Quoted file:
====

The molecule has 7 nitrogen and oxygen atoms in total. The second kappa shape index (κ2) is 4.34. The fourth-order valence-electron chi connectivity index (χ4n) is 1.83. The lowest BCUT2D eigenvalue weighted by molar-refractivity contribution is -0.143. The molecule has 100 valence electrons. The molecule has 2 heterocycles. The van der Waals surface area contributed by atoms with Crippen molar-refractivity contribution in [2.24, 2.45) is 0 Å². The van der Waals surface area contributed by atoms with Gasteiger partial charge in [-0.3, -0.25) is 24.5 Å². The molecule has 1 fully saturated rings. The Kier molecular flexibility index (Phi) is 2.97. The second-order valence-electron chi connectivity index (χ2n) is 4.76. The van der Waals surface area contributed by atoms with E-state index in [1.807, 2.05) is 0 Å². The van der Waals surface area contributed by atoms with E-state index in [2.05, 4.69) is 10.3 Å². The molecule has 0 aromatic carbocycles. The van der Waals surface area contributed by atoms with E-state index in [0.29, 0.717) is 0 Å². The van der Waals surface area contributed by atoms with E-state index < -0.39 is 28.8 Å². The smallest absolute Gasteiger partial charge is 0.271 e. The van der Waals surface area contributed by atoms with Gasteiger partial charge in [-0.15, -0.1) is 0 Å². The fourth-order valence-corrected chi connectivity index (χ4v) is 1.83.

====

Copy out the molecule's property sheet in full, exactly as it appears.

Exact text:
The molecule has 7 nitrogen and oxygen atoms in total. The second kappa shape index (κ2) is 4.34. The fourth-order valence-electron chi connectivity index (χ4n) is 1.83. The lowest BCUT2D eigenvalue weighted by molar-refractivity contribution is -0.143. The molecule has 100 valence electrons. The molecule has 2 heterocycles. The van der Waals surface area contributed by atoms with Crippen molar-refractivity contribution in [2.24, 2.45) is 0 Å². The van der Waals surface area contributed by atoms with Gasteiger partial charge in [-0.3, -0.25) is 24.5 Å². The molecule has 1 fully saturated rings. The Kier molecular flexibility index (Phi) is 2.97. The second-order valence-electron chi connectivity index (χ2n) is 4.76. The van der Waals surface area contributed by atoms with E-state index in [1.807, 2.05) is 0 Å². The van der Waals surface area contributed by atoms with E-state index in [2.05, 4.69) is 10.3 Å². The molecule has 0 aromatic carbocycles. The van der Waals surface area contributed by atoms with E-state index in [0.29, 0.717) is 0 Å². The van der Waals surface area contributed by atoms with E-state index < -0.39 is 28.8 Å². The smallest absolute Gasteiger partial charge is 0.271 e. The van der Waals surface area contributed by atoms with Gasteiger partial charge in [-0.15, -0.1) is 0 Å². The fourth-order valence-corrected chi connectivity index (χ4v) is 1.83.